Great Presentations Aren’t Done When the Speech is Over
Delivering a presentation can be one of the more daunting tasks that many professionals will undertake during their careers. Whether for inexperience or nervousness, many of us — even those who present regularly — tend to sweat a bit when we’re asked to speak.
Fortunately, there’s no shortage of smart tips available to help everyone — from experienced presenters to first-time talkers — produce and deliver a professional-looking presentation.
Recently LifeHack.org shared their own list of presentation best practices, and we liked a few of the 18 points they’ve included so much we wanted to share:
- Use the 10-20-30 rule, first imagined by Guy Kawasaki. The mantra is simple: “a powerpoint deck should have no more than 10 slides, last no longer than 20 minutes and have no text less than 30 point font.” That way, it retains focus and better engages even a weary audience.
- Appeal to emotion, “Unlike an e-mail or article, people expect some appeal to their emotions,” LifeHack notes.
- Use the 15-word summary trick. If you are unable to summarize your idea in fifteen words, rewrite it and try again — then repeat those words frequently throughout your talk.
- “Come early—really early.” Technological complications often arise — you need time to be on top of them.
These and the other tips shared may help you craft a better speech. But remember, giving the speech is only the first part of sharing your idea.
Great presentations should live on and be seen even by those who couldn’t attend in person.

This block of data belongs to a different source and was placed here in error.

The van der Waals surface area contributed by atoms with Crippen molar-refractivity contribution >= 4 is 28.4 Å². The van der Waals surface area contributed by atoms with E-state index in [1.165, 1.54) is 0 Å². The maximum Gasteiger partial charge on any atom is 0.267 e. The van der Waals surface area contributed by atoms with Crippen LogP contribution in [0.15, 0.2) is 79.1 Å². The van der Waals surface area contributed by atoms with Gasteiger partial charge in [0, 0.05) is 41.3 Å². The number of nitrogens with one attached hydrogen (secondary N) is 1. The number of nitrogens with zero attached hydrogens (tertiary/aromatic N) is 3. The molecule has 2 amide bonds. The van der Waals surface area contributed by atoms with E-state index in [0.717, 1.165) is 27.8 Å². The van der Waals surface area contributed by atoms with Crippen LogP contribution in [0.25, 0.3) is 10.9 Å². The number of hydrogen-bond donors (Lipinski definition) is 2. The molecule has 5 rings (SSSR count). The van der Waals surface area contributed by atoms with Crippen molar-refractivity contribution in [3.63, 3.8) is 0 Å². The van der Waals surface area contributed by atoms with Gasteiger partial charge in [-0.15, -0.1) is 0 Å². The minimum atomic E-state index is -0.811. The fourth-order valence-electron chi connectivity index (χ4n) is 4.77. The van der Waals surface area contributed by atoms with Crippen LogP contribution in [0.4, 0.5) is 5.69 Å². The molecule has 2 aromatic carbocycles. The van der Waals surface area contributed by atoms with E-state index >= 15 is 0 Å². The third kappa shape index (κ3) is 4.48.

In the past, that meant delivering and re-delivering the same presentation over and over. Today, however, technology is on your side. With video, you can easily record your presentation, produce a professional-quality video, and share it with any audience almost instantly — from internal-eyes-only to everyone in the world.
Here are a few tips for pulling off a truly successful presentation recording:
Make your talk—your whole talk, including slides and visuals — available afterwards. Webinar providers have found that up to 55% of any webinar’s audience comes in the form of people watching the recorded session after the fact. Recording your presentation can be an easy way to potentially double the size of your audience — and reach all those viewers when and where they have time to really engage with your content.
Make the content of your speech searchable. If a presentation is worth making, it’s worth making sure people can find it later too. Adding meta-data to your recording like descriptions and tags helps, as does including a full transcription where possible. Of course, Panopto makes video content search easy — we automatically index every word spoken or shown in your video, so you can be sure what you’ve shared is always easy to find.
Track your presentation’s viewing statistics, then use that information to improve future presentations. Video analytics will give you insights on how long your audience is ready to pay attention, what points they are revisiting, and if they didn’t watch every last second, when they stopped short.
Don’t wait for onsite hardware and A/V teams; instead, just use your own familiar laptop and webcam to record your talk and your visuals. The familiarity of your own equipment will help make setup a breeze, and eliminates the need to schedule and pay for costly technical specialists just to share a message. Modern video platforms like Panopto make this kind of recording easy, and help you deliver a professional quality final product all by yourself.
As to the presentation itself — just follow the advice of LifeHack and others and be genuine, be informative, and be succinct. A good message carries itself.
And one more tip — for the best practice on how long your video should be, check out our infographic below:
Try It For Yourself!
Panopto makes it easy for anyone, anywhere to record presentations and share them online, both as live streaming webcasts and recorded on-demand video. To see how Panopto can help you share your ideas, contact our team for a free trial today.